But it’s the staff that does the real work, Fey said.
“This is a tremendous administrative staff we’ve got here,” he said. “As (Assistant Superintendent of Curriculum and Instruction) Nancy (Rathjen) said, you are some of the finest principals in the area and I just feel so lucky to have all of you folks on our side.”
The board president said he is committed to resolving the district’s financial challenges, noting that officials pledged in November 2008 not to seek a tax-rate increase for at least 24 months.
Though Lindbergh also faces financial challenges as a result of the current economic recession, the district’s reserves of roughly $24.6 million are the reason why the situation is not a crisis at this point.
The district’s long-range financial plan calls for a planned spend down of those reserves with a deficit-spending cap of $3 million per year.
In June, the Board of Education adopted a 2009-2010 operating budget that projected a deficit of $3 million. But a further decline in the assessed value of commercial real estate — including successful appeals by commercial property owners to the county Board of Equalization — increased the district’s projected budget deficit for the current school year to more than $5 million.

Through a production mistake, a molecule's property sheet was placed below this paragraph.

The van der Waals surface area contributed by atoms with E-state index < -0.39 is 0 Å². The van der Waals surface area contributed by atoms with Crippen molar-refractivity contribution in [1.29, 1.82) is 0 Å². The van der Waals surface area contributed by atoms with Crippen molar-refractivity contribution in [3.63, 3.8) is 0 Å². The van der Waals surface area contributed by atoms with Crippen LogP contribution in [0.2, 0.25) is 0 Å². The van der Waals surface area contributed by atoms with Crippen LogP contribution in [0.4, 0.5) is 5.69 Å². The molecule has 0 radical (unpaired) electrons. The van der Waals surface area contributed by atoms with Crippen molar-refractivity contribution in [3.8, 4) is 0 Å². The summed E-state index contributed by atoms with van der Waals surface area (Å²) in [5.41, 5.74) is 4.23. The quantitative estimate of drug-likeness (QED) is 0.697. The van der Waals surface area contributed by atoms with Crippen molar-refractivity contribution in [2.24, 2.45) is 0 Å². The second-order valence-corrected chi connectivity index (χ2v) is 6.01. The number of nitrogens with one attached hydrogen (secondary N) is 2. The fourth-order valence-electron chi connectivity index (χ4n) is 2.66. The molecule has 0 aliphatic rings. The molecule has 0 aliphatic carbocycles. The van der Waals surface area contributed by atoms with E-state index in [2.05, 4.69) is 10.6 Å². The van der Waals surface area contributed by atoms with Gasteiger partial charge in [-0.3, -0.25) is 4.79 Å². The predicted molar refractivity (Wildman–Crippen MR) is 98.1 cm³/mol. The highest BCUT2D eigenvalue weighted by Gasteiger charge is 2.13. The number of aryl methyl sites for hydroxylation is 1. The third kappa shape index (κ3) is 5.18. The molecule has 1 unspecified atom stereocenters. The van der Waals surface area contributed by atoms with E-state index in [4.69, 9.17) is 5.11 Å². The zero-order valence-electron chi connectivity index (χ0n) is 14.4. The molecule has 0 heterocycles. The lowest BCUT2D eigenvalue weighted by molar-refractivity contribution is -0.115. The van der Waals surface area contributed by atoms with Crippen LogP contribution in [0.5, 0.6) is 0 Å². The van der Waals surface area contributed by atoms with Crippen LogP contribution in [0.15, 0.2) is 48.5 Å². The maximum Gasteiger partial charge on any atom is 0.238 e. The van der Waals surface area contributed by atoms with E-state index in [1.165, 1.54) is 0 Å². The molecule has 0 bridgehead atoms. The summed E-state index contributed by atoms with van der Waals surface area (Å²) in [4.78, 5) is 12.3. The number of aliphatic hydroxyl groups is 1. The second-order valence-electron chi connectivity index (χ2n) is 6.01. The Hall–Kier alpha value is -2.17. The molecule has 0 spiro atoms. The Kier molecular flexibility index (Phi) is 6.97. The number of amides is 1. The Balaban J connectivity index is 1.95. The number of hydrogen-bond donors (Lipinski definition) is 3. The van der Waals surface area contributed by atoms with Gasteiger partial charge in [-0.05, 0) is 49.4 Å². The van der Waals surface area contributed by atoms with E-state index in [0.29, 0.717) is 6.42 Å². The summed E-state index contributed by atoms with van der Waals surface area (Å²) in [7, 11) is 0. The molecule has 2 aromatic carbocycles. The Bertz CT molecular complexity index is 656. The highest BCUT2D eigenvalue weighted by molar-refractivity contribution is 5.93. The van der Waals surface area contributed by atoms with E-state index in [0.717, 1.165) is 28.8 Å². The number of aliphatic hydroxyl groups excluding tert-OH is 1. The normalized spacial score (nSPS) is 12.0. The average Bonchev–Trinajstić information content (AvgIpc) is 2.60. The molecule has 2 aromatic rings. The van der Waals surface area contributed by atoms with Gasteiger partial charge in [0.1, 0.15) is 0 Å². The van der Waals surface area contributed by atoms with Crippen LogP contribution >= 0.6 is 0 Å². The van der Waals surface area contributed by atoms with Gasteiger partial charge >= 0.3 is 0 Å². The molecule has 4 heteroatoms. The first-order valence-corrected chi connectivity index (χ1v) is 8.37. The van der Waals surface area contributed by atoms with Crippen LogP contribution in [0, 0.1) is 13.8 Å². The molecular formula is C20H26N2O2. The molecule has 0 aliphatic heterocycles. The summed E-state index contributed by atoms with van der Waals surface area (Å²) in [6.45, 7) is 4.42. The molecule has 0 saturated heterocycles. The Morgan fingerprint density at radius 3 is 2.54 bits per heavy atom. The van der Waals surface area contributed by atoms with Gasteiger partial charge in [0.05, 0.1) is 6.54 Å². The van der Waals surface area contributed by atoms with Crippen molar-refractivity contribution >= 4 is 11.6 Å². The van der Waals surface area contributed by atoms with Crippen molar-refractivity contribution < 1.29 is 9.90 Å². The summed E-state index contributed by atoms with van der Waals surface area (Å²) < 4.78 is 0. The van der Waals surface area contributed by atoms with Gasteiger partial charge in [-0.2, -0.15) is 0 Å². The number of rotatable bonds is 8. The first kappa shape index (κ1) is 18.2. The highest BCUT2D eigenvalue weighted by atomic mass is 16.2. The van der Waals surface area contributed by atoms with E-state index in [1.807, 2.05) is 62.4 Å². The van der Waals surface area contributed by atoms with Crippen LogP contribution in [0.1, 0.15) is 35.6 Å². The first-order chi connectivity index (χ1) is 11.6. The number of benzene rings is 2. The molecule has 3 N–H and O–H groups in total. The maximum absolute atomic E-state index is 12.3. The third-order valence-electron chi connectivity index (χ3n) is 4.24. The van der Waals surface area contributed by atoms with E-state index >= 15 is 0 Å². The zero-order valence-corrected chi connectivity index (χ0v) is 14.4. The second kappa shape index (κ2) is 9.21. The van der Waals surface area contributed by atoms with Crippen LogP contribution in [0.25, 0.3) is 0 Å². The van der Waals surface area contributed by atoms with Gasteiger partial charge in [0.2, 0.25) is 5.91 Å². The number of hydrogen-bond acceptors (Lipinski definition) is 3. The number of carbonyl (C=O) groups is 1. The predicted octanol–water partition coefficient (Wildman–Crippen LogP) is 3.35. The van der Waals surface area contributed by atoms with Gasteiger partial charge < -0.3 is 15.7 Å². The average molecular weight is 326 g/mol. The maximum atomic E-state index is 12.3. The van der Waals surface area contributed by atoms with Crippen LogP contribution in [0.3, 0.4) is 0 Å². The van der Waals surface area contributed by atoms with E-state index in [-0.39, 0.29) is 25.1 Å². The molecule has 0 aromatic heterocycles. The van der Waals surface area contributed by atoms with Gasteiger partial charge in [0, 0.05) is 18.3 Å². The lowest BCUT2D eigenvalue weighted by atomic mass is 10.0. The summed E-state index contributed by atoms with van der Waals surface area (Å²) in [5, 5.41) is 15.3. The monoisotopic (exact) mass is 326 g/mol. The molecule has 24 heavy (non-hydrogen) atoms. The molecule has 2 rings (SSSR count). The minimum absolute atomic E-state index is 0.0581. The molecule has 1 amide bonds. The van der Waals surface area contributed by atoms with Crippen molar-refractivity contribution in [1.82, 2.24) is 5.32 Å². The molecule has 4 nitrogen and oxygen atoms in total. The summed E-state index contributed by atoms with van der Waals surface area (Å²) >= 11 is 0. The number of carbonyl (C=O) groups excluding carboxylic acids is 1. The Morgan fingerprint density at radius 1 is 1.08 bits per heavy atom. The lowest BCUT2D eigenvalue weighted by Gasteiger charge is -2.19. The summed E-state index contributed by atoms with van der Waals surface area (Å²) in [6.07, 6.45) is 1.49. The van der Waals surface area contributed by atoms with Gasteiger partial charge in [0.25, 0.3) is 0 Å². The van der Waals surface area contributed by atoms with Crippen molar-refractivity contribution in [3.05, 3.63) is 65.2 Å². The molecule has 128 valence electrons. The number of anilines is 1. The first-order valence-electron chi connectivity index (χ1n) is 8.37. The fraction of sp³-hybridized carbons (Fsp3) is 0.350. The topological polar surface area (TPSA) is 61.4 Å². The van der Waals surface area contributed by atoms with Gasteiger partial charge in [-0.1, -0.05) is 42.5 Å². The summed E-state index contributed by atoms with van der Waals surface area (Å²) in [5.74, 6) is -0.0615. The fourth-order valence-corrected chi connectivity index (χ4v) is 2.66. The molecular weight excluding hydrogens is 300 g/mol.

Lindbergh officials plan to further utilize district reserves this year to cover the increased deficit, but will have to cut a total of $5.5 million from the 2010-2011 budget — the planned spend down of $3 million in reserves plus an additional $2.5 million.
“… There will be a time (to seek a tax-rate increase) and we are discussing that time right now,” Fey said. “And we are very serious about a time table. I mean we will have to go out and this board will put it in front of the voters. We will not let this go on forever. We have committed here that through these economic times that we will wait for a little bit. We do have some reserves and we will wait a little bit. But we will not — we will not just let this go down and down and down. I do not want to see this district just go straight into the ground.
“Whether it’s this board or the board behind us or whoever, they will go out and we will go out and we will try very, very hard to get some more revenue in here … That’s my commitment. I will go out to the community and I will do everything in my power to get an increase,” he added.